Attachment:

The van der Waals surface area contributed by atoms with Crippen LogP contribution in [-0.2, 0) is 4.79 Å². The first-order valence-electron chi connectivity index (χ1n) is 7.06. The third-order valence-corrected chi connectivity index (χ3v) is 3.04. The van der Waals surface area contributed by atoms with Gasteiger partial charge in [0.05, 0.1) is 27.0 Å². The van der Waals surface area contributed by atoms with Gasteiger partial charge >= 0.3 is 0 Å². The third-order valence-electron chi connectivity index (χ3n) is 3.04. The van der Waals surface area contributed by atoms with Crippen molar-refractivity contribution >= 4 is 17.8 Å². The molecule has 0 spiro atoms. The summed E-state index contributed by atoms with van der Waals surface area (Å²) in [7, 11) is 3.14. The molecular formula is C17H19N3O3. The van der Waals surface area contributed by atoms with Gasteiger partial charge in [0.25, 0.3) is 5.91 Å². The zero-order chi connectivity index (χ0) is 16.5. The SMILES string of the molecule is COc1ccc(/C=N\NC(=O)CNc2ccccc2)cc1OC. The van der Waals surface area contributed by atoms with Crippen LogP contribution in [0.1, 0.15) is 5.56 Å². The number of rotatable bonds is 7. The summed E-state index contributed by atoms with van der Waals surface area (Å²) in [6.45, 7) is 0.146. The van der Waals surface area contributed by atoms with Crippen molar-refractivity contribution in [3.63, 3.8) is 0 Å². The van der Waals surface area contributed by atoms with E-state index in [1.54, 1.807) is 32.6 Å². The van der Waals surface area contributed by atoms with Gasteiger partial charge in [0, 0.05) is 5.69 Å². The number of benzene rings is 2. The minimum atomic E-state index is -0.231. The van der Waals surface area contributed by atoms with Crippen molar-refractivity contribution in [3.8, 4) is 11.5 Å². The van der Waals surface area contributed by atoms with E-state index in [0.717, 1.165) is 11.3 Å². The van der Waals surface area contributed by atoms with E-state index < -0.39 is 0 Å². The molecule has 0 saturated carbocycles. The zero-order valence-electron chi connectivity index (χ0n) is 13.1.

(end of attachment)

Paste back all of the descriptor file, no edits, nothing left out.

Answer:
The van der Waals surface area contributed by atoms with Crippen LogP contribution in [-0.2, 0) is 4.79 Å². The first-order valence-electron chi connectivity index (χ1n) is 7.06. The third-order valence-corrected chi connectivity index (χ3v) is 3.04. The van der Waals surface area contributed by atoms with Gasteiger partial charge in [0.05, 0.1) is 27.0 Å². The van der Waals surface area contributed by atoms with Gasteiger partial charge >= 0.3 is 0 Å². The third-order valence-electron chi connectivity index (χ3n) is 3.04. The van der Waals surface area contributed by atoms with Crippen molar-refractivity contribution >= 4 is 17.8 Å². The molecule has 0 spiro atoms. The summed E-state index contributed by atoms with van der Waals surface area (Å²) in [7, 11) is 3.14. The molecular formula is C17H19N3O3. The van der Waals surface area contributed by atoms with Gasteiger partial charge in [0.25, 0.3) is 5.91 Å². The zero-order chi connectivity index (χ0) is 16.5. The SMILES string of the molecule is COc1ccc(/C=N\NC(=O)CNc2ccccc2)cc1OC. The van der Waals surface area contributed by atoms with Crippen LogP contribution in [0.1, 0.15) is 5.56 Å². The number of rotatable bonds is 7. The summed E-state index contributed by atoms with van der Waals surface area (Å²) in [6.45, 7) is 0.146. The van der Waals surface area contributed by atoms with Crippen molar-refractivity contribution in [3.63, 3.8) is 0 Å². The van der Waals surface area contributed by atoms with E-state index in [1.54, 1.807) is 32.6 Å². The van der Waals surface area contributed by atoms with Gasteiger partial charge in [0, 0.05) is 5.69 Å². The number of benzene rings is 2. The minimum atomic E-state index is -0.231. The van der Waals surface area contributed by atoms with Crippen molar-refractivity contribution in [3.8, 4) is 11.5 Å². The van der Waals surface area contributed by atoms with E-state index in [0.717, 1.165) is 11.3 Å². The van der Waals surface area contributed by atoms with E-state index < -0.39 is 0 Å². The molecule has 0 saturated carbocycles. The zero-order valence-electron chi connectivity index (χ0n) is 13.1.